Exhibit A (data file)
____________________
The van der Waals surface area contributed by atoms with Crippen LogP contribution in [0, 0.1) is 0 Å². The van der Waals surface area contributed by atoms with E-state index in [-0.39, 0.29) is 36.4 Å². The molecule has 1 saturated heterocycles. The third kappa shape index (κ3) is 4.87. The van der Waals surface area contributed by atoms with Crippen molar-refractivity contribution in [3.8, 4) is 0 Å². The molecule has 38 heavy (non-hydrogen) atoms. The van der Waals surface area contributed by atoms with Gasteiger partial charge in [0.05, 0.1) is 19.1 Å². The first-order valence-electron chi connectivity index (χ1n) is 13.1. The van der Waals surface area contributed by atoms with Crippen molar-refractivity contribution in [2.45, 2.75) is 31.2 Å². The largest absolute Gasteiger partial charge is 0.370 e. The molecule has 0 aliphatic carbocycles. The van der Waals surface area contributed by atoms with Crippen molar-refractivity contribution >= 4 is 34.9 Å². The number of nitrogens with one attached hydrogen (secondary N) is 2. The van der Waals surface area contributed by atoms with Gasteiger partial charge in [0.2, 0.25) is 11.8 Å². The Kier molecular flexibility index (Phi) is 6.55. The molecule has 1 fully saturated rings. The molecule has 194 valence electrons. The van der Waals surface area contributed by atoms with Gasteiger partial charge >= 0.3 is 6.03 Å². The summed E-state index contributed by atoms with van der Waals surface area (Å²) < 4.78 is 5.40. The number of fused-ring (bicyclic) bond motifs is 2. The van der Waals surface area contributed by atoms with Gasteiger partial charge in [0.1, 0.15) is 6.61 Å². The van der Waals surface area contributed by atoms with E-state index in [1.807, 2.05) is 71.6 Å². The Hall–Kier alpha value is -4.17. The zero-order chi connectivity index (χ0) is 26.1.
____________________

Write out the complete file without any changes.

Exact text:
The van der Waals surface area contributed by atoms with Crippen LogP contribution in [0, 0.1) is 0 Å². The van der Waals surface area contributed by atoms with E-state index in [-0.39, 0.29) is 36.4 Å². The molecule has 1 saturated heterocycles. The third kappa shape index (κ3) is 4.87. The van der Waals surface area contributed by atoms with Crippen molar-refractivity contribution in [3.8, 4) is 0 Å². The molecule has 38 heavy (non-hydrogen) atoms. The van der Waals surface area contributed by atoms with Gasteiger partial charge in [0.05, 0.1) is 19.1 Å². The first-order valence-electron chi connectivity index (χ1n) is 13.1. The van der Waals surface area contributed by atoms with Crippen molar-refractivity contribution in [2.45, 2.75) is 31.2 Å². The largest absolute Gasteiger partial charge is 0.370 e. The molecule has 0 aliphatic carbocycles. The van der Waals surface area contributed by atoms with Crippen molar-refractivity contribution >= 4 is 34.9 Å². The number of nitrogens with one attached hydrogen (secondary N) is 2. The van der Waals surface area contributed by atoms with Gasteiger partial charge in [0.2, 0.25) is 11.8 Å². The Kier molecular flexibility index (Phi) is 6.55. The molecule has 1 fully saturated rings. The molecule has 194 valence electrons. The van der Waals surface area contributed by atoms with Gasteiger partial charge >= 0.3 is 6.03 Å². The summed E-state index contributed by atoms with van der Waals surface area (Å²) < 4.78 is 5.40. The number of fused-ring (bicyclic) bond motifs is 2. The van der Waals surface area contributed by atoms with Gasteiger partial charge in [0.1, 0.15) is 6.61 Å². The van der Waals surface area contributed by atoms with E-state index in [1.807, 2.05) is 71.6 Å². The Hall–Kier alpha value is -4.17. The zero-order chi connectivity index (χ0) is 26.1.